For a first lecture, Monday’s J2150 class was fairly standard, including a syllabus explanation and a supply list, among other segments.
As a journalist intending to concentrate in News Editing in the Print & Digital News department, my multimedia experience has been minimal. I took pictures for my high school yearbook and my Advanced Placement Studio Art portfolio and have sporadically messed with WordPress. I did contribute audio segments from an interview I conducted to The Maneater’s slideshow about last spring’s Rockin’ Against Multiple Sclerosis Rock-It competition, but I would barely count that — I didn’t work with the clips after sending them to the editor. So, multimedia is a bit of a foreign field.
However, that’s not to say I don’t admire it. As so many technological advances are being made, multimedia is becoming a bigger component of media outlets. No longer will you just find stories on a newspaper or magazine’s website — an audio slideshow, a related podcast, a short film or even all of the above could accompany a story on a topic.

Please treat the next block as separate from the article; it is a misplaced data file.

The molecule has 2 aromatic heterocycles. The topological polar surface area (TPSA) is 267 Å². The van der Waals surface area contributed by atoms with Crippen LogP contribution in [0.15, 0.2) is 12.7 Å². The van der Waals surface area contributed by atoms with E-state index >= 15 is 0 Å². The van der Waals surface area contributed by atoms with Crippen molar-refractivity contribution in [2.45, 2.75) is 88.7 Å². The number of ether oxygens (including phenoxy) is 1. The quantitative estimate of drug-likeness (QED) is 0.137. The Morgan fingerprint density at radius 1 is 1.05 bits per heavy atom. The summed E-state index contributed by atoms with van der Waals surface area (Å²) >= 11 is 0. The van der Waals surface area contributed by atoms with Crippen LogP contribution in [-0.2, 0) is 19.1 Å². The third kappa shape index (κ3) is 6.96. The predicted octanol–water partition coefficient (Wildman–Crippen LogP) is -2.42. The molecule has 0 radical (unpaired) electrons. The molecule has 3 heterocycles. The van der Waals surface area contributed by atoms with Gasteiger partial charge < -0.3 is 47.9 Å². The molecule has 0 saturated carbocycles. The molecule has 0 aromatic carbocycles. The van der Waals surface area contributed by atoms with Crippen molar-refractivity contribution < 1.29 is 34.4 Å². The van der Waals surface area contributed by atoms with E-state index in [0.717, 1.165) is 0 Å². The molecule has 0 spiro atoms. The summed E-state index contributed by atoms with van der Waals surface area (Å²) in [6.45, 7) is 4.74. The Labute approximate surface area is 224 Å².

I view these projects as supplements, not replacements, for news stories. I will always appreciate and recognize the importance of the written word. However, many multimedia projects I’ve seen enhance an original print story, such as the behind-the-scenes look at the photo shoots for Vogue’s 120th anniversary issue, a whopping 916-page September issue, about which I tweeted earlier this week. Others offer an outlet for stories that benefit from a visual focus, such as The New York Times’ multimedia presentation about the Second Avenue subway construction in New York City that has been in progress for more than 80 years.
As an editor, I think I should have some knowledge about multimedia, even though I might not be involved in its creation in a career setting. The more I understand, the more I can appreciate it, and I’m excited to use Final Cut Pro X, Adobe Photoshop and other programs this semester to master the art of multimedia.